GSGS maps

Discussion in 'General' started by Alex1975uk, Aug 22, 2019.

  1. Richard Lewis

    Richard Lewis Member

    Hello Stuart,

    Hope you’ve sorted it out.

    Most maps for download are JPG/JPEG or PDF which is straightforward for most people. The Library of Congress gives you a choice of JPEG, GIF, JPEG2000 or TIFF, whilst the Australian National University and Princeton University only have the option of TIFF.

    As you say, “a serious pain in the rear”. :mad:

  2. Stuart Avery

    Stuart Avery In my wagon & not a muleteer.

    Hello Richard,

    Its not worked which is a real shame has I'm working on showing some photos of memorials and a headstone in time. I do have the Rimini, & Coriano in the 1:50.000 scale. I really would like all three if possible.? If not all three, then at least Montescudo, & Coriano?

    I do have all of the relevant war diaries & the regimental histories.

  3. Bedee

    Bedee Active Member


    I converted the maps to JPG, so please let me know your email address.
    I will send you a link with the Converted Maps, as you requested.

    After that we can close this thread.
  4. Stuart Avery

    Stuart Avery In my wagon & not a muleteer.


    thank-you. I do appreciate what you have done. I don't think its wise to say ( "After that we can close this thread".) Its for others to say.


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  5. Stuart Avery

    Stuart Avery In my wagon & not a muleteer.


    these three maps must of taken some time for you to convert. When you consider that 2MB is the maximum per post to Upload a file, then i don't have much chance of showing them on here! ;) Two maps at (111MB,& the other at 109MB).

    If anyone requires them, then i will send on? Once I've downloaded them that is. Alex, thanks for starting this thread.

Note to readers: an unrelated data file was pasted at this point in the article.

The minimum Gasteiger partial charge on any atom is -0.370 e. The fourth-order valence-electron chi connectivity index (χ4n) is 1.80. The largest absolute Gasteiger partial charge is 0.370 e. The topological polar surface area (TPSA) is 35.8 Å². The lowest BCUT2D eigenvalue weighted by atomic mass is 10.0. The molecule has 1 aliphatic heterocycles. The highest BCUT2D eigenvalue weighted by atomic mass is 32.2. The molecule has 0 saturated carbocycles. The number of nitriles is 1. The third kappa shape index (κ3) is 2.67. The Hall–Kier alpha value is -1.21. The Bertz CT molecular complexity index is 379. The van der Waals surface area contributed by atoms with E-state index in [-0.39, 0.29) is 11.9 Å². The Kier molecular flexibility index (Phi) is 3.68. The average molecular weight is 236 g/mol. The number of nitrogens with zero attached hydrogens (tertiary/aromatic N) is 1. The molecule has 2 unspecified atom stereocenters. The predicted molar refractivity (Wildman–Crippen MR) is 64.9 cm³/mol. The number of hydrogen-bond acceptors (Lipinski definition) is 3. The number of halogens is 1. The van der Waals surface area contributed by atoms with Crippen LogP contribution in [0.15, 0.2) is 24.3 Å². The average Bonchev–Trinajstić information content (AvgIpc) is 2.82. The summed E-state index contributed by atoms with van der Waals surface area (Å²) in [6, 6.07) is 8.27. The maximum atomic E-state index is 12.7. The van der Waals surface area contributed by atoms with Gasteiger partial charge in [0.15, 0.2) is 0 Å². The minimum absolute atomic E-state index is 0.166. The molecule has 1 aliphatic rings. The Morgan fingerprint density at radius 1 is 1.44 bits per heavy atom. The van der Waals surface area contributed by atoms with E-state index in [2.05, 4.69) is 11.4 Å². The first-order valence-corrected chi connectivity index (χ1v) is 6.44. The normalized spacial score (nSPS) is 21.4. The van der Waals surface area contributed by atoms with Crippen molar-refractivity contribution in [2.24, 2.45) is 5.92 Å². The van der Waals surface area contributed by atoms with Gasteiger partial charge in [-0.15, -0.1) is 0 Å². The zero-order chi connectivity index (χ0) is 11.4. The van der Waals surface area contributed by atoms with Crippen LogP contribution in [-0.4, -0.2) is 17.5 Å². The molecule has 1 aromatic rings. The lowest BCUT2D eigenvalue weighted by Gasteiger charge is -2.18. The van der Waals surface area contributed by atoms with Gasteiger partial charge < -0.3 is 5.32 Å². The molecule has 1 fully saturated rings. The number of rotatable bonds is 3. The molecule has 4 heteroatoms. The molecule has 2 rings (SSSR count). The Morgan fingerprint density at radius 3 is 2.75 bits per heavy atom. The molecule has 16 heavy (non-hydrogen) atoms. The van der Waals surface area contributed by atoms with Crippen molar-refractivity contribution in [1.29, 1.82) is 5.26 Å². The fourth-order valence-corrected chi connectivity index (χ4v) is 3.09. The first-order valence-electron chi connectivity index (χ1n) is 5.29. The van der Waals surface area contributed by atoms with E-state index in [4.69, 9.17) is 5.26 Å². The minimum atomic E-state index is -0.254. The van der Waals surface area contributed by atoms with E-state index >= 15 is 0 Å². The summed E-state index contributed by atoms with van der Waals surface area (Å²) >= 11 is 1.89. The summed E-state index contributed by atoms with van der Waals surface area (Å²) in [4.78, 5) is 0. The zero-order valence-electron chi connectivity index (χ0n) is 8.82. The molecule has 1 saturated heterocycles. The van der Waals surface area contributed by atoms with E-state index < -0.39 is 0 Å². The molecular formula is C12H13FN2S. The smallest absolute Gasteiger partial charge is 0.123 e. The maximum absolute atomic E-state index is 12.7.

6. Bedee

    Bedee Active Member

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  7. Stuart Avery

    Stuart Avery In my wagon & not a muleteer.


    Bingo: They will do for me with the software that i have at the moment. I do need to get another laptop & more software that is up-to date. The present one is getting on for six years old & has been bashed about with a new original hard-drive & battery.

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  8. naltar

    naltar New Member


    A few comments on sites and formats used, some people might find it obvious, others, possibly, useful: mcmaster provide full resolution (600 dpi files) in tiff format, equivalent to (more or less) tif with lzw compression (lossless, i.e. no loss of quality). In short, opening such files requires a (relatively) powerful computer (fast processor, lots of ram), these are large files (400 - 600 Mb), and tiff files, once downloaded to local computer, need to be de-compressed by photoshop, etc. "on the fly". That said, lossless compression saves around 10 - 25% in size on each file. If you have thousands of files, as mcmaster do, it shaves off a terabyte here and there.